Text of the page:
Virginia Supreme Court Overturns Controversial Lewinsville Park Decision
The Supreme Court of Virginia today reversed a lower court decision that has allowed Fairfax County, through an arrangement with McLean Youth Soccer, to host Marymount University soccer and lacrosse games at Lewinsville Park in McLean.
The Arlington-based university had agreed to split with the soccer group the cost of building and maintaining the field, the county's first public all-weather artificial turf field, in return for playing time for their NCAA home games. The arrangement had angered members of the West Lewinville Heights Citizen's Association who claimed that their neighborhood park was being transformed into a collegiate athletic facility.
In its decision, the Supreme Court held that county officials were late in filing their petition to appeal a 2003 decision by the county board of zoning appeals. That decision, which upheld the homeowners association position, said that agreement between the university and the soccer group violated the county's public use requirements. The judgment of the board of zoning appeals was reversed in a circuit court ruling last year.
While making its ruling, the Supreme Court did not examine the merits of the county's argument -- that Marymount's use was public use because the field was still owned by the Fairfax County Park Authority -- but instead concluded that the circuit court ruling by judge Dennis J. Smith was incorrect because the county missed a 30-day deadline to appeal the board of zoning appeals decision.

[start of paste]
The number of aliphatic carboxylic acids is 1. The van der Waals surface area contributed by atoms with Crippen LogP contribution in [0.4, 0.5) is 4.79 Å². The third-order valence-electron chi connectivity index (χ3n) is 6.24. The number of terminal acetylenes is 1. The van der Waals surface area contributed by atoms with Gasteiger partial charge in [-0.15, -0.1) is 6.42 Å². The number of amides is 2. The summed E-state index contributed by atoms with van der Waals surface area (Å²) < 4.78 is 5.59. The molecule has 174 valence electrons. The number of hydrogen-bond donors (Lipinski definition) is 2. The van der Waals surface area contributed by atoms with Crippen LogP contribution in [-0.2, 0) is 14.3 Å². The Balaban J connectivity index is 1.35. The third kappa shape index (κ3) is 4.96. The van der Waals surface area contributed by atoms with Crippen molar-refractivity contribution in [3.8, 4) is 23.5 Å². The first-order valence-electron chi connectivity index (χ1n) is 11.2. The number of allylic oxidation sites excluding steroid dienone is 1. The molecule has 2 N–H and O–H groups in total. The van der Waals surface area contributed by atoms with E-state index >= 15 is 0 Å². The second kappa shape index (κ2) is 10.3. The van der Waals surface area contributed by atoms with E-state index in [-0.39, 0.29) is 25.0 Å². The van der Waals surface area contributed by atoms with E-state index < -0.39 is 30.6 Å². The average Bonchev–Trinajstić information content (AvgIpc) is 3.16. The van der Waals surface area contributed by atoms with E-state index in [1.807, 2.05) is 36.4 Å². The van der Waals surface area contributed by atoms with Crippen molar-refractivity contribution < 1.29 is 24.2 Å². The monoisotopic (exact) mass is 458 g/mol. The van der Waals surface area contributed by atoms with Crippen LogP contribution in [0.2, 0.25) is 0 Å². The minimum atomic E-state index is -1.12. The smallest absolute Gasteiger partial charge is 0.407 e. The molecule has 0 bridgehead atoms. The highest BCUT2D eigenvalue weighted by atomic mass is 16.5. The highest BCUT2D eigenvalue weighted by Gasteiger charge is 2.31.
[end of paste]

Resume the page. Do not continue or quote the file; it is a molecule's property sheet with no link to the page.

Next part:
Attorneys for the county argued that they had filed their appeals within 30 days of the Sept. 24, 2003 filing of the board of zoning appeals decision. But the Supreme Court held that the 30 day period to appeal had actually begun eight days earlier with the Sept. 16 vote of the board on the matter, rather than with the decision's filing.
County officials had expressed concern that a decision against the county in the matter could negatively impact their ability to make future public-private arrangements for the benefit of the county's citizens.
The Supreme Court decision would appear to prevent Marymount's continuing use of the field, barring the passage of a special exception or special use permit by the Fairfax County Board of Supervisors.
September 16, 2005; 4:43 PM ET
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